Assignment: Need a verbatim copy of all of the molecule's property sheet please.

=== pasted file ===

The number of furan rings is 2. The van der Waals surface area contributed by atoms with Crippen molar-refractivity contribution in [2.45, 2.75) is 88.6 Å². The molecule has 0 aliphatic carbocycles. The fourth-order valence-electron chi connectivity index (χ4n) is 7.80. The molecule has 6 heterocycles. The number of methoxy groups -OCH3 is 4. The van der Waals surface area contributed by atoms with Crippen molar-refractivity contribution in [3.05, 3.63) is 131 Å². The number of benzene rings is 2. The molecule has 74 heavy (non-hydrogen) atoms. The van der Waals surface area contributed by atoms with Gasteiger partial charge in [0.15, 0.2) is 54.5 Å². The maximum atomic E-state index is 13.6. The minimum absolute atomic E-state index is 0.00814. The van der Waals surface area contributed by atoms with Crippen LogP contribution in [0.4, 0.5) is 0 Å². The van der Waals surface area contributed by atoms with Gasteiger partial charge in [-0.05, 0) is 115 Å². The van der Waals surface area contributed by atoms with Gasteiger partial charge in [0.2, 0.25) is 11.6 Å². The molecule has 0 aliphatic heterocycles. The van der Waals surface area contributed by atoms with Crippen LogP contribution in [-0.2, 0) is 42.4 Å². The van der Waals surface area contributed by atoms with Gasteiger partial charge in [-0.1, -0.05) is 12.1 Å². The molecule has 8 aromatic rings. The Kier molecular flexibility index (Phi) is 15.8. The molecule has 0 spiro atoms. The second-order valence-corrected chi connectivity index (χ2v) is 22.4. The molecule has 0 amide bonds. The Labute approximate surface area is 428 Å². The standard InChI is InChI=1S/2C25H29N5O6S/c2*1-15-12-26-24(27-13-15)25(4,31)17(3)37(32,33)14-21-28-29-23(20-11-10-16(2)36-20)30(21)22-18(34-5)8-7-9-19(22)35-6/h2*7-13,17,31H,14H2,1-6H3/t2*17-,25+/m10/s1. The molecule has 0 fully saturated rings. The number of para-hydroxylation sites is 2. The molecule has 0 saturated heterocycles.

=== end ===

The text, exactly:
The number of furan rings is 2. The van der Waals surface area contributed by atoms with Crippen molar-refractivity contribution in [2.45, 2.75) is 88.6 Å². The molecule has 0 aliphatic carbocycles. The fourth-order valence-electron chi connectivity index (χ4n) is 7.80. The molecule has 6 heterocycles. The number of methoxy groups -OCH3 is 4. The van der Waals surface area contributed by atoms with Crippen molar-refractivity contribution in [3.05, 3.63) is 131 Å². The number of benzene rings is 2. The molecule has 74 heavy (non-hydrogen) atoms. The van der Waals surface area contributed by atoms with Gasteiger partial charge in [0.15, 0.2) is 54.5 Å². The maximum atomic E-state index is 13.6. The minimum absolute atomic E-state index is 0.00814. The van der Waals surface area contributed by atoms with Crippen LogP contribution in [0.4, 0.5) is 0 Å². The van der Waals surface area contributed by atoms with Gasteiger partial charge in [-0.05, 0) is 115 Å². The van der Waals surface area contributed by atoms with Gasteiger partial charge in [0.2, 0.25) is 11.6 Å². The molecule has 0 aliphatic heterocycles. The van der Waals surface area contributed by atoms with Crippen LogP contribution in [-0.2, 0) is 42.4 Å². The van der Waals surface area contributed by atoms with Gasteiger partial charge in [-0.1, -0.05) is 12.1 Å². The molecule has 8 aromatic rings. The Kier molecular flexibility index (Phi) is 15.8. The molecule has 0 spiro atoms. The second-order valence-corrected chi connectivity index (χ2v) is 22.4. The molecule has 0 amide bonds. The Labute approximate surface area is 428 Å². The standard InChI is InChI=1S/2C25H29N5O6S/c2*1-15-12-26-24(27-13-15)25(4,31)17(3)37(32,33)14-21-28-29-23(20-11-10-16(2)36-20)30(21)22-18(34-5)8-7-9-19(22)35-6/h2*7-13,17,31H,14H2,1-6H3/t2*17-,25+/m10/s1. The molecule has 0 fully saturated rings. The number of para-hydroxylation sites is 2. The molecule has 0 saturated heterocycles.